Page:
On June 23 2016, voters of the United Kingdom (UK) decided to leave the EU. To initiate the formal procedure to end EU membership, Article 50 of the Treaty of Lisbon will have to be invoked. The UK and the EU will then have two years to negotiate the terms of a separation. A full exit can be expected in late 2018. Until the official departure, existing EU regulations, directive treaties, and jurisprudence of the European Court of Justice remain applicable.
The actual tax consequences of a Brexit are directly linked to the type of the future relationship between the UK and the EU. The latter is still unknown, but the main alternatives, among else, include:
- Close relationship - access to the common market as well as contribution to the EU budgets on the same basis as Norway, Iceland, and Liechtenstein;
- Free trade relationship: a standalone trade agreement or a series of topic-related agreements will govern the relationship between the UK and the EU, in a way similar to Switzerland; and
- Loose relationship: the EU and the UK form a customs union (in the manner that the EU-Turkey has).
Potential tax implications for multinational companies are discussed below.
EU Directives, Jurisprudence, and Withholding Taxes
The main objective of some EU directives is the removal of tax barriers from businesses operating across the EU. For example the Parent-Subsidiary Directive and the Interest and Royalties Directive eliminate withholding tax on dividends and interest and royalty payments respectively, between associated enterprises within the EU. Additionally, the Capital Duties Directive prevents member states from imposing tax on the raising of capital by companies (stamp duty reserve tax), and the Merger Directive facilitates the cross-border reorganizations from a fiscal perspective.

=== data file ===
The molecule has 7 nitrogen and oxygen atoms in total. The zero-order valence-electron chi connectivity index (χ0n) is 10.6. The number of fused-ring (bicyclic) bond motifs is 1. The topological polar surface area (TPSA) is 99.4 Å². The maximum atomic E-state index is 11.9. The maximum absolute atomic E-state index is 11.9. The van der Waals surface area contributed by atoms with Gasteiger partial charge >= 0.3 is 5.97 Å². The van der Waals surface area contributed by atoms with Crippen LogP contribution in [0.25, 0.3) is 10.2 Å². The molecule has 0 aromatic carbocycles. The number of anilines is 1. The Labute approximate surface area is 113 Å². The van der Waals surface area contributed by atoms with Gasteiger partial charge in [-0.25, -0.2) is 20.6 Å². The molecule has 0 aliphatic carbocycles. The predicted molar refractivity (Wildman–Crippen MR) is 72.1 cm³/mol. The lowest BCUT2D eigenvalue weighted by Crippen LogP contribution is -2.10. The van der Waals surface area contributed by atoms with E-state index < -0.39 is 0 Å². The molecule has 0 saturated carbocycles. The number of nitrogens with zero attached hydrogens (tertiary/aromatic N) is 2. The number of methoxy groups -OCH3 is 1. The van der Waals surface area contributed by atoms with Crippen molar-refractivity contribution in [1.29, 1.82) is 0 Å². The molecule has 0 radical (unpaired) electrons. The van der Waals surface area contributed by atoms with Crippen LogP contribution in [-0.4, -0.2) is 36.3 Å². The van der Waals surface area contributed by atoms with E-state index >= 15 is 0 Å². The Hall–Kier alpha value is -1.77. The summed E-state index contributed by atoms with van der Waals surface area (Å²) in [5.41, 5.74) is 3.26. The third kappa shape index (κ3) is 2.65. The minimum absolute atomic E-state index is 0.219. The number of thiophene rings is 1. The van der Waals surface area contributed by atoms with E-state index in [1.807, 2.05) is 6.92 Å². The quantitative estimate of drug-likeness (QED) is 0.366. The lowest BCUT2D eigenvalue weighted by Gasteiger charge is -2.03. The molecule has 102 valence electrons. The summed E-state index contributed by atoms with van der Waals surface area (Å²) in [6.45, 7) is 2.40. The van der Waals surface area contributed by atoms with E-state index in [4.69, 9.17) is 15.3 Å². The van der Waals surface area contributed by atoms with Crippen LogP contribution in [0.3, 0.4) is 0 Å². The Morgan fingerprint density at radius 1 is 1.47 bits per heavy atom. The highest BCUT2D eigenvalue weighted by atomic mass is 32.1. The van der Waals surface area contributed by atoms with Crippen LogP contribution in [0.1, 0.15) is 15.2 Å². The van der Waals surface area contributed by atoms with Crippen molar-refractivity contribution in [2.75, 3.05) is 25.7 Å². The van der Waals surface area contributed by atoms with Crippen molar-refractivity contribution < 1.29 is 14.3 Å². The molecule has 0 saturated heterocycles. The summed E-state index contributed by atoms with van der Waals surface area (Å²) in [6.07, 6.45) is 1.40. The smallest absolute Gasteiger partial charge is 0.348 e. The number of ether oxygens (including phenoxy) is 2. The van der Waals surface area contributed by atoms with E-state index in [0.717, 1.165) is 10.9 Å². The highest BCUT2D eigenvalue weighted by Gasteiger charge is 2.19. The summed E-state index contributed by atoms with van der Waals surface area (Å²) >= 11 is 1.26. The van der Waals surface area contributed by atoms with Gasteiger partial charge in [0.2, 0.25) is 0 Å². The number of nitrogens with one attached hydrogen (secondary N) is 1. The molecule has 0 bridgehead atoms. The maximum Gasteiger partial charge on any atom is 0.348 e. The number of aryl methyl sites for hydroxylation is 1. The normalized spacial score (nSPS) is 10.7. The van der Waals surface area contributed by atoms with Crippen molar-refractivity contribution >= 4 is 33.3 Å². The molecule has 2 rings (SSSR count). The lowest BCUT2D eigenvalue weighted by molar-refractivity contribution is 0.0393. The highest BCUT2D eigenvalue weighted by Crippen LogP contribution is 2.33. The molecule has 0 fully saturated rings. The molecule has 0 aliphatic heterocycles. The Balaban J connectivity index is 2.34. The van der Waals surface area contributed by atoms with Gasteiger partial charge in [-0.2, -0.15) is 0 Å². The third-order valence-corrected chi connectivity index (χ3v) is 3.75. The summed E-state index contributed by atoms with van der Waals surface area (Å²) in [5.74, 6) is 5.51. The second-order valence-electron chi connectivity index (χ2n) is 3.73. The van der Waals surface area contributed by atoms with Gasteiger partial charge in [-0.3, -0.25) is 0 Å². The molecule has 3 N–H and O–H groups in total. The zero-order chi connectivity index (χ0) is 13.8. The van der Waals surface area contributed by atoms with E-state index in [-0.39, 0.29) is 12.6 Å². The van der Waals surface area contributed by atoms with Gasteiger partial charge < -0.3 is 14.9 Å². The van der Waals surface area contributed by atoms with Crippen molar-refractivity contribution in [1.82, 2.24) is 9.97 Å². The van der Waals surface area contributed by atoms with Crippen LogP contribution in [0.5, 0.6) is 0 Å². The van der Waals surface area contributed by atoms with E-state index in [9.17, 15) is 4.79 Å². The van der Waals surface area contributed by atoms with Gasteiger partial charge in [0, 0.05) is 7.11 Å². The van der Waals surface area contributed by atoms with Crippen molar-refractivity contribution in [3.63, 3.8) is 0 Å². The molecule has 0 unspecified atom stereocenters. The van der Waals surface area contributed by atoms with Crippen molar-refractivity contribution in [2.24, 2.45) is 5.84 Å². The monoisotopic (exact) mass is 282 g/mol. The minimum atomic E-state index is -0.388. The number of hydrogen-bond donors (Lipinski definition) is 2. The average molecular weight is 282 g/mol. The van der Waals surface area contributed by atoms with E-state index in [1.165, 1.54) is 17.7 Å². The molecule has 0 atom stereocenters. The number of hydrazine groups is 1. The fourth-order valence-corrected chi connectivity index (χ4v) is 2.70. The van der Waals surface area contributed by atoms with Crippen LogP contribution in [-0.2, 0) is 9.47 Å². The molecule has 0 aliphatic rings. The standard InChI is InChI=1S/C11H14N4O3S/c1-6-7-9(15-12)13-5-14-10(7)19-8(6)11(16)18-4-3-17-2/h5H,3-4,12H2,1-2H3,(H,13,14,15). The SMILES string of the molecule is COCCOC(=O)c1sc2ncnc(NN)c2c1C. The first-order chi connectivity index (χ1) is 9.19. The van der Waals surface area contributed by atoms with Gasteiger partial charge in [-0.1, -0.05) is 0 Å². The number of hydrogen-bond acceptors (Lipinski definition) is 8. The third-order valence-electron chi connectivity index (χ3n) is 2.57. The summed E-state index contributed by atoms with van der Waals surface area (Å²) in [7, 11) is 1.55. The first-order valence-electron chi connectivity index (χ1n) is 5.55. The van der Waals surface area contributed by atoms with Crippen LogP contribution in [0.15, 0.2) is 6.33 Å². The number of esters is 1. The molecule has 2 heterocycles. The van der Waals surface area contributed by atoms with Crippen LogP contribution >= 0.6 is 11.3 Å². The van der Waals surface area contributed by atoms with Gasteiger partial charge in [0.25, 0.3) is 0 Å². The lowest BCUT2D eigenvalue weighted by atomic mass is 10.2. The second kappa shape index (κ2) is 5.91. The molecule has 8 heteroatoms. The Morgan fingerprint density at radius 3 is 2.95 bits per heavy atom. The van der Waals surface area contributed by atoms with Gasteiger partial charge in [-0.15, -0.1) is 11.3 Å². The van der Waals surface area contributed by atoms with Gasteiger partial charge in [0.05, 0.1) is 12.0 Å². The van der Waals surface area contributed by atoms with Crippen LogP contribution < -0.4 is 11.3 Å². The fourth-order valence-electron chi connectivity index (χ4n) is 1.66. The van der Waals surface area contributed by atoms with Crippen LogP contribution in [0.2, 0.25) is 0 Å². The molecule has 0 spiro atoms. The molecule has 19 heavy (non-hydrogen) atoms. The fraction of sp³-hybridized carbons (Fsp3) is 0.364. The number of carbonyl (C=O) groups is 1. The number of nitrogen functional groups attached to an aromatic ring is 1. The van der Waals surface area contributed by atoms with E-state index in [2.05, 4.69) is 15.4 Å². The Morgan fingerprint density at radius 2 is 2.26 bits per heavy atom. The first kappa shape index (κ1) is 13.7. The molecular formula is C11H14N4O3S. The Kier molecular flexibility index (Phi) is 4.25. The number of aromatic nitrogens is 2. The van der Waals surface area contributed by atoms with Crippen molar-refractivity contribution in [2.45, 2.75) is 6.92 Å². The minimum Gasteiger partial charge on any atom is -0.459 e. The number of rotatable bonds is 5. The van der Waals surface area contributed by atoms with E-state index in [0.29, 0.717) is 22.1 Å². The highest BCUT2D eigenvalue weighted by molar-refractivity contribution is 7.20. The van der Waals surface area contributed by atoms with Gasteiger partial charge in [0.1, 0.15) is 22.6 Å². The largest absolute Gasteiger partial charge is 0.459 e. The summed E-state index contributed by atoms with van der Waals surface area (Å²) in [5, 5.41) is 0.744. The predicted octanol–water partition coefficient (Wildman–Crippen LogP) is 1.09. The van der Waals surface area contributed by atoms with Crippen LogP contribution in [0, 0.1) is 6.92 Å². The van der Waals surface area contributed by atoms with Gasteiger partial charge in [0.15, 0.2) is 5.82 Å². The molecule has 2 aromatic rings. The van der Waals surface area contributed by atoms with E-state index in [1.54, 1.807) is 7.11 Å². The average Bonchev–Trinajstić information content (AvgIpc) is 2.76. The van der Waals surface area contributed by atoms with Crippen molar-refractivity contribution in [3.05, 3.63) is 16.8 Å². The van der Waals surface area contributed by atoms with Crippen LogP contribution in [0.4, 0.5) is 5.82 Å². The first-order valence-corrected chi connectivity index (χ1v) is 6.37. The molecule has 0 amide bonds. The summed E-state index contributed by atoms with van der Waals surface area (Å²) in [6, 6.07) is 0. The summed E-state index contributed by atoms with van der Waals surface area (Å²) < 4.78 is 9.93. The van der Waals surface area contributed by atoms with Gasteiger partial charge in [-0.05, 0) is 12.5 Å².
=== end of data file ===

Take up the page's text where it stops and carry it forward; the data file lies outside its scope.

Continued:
In the after Brexit era, the EU directives may no longer apply, and the payments of dividends, royalties, and interests may be governed by the existing double tax treaties between the UK and the other European countries. In every case, the extent to which the EU directives will be applied in the cross-border transaction between the UK and the EU states heavily depends on the type of the future relationship between Great Britain and the EU; a closer relationship such as the European Economic Area membership, means lesser deviation from the existing regime. The same applies to the endorsement and application of the four fundamental freedoms, the EU law, and the decisions of the European Court of Justice.
The UK’s value added tax (VAT) law is currently harmonized with the European VAT directive, and the Brexit might theoretically result in significant deviations from the current regime. Effectively, in the short term, little is expected to change, considering the confusion and the cost changes. Nevertheless, the UK government will gain additional flexibility on setting the rates and the scope of the VAT, and the right of appeal to the European Court of Justice will no longer be available for taxpayers.
The Brexit may result in the UK’s leave from the European Customs Union, and trade between the UK and EU member states might undergo customs procedures, and the levy of excise taxes should not be precluded. However, even the full withdrawal from the EU customs union is not expected to result in the UK’s liberty to impose tariffs as it sees fit. The membership in international organizations or treaties (WTO, GATT) reduces the possibility of a purely independent tariff policy.
The future deviations from the existing status quo in both the VAT and the customs areas are dependent on the type of the future relationship between the EU and Great Britain.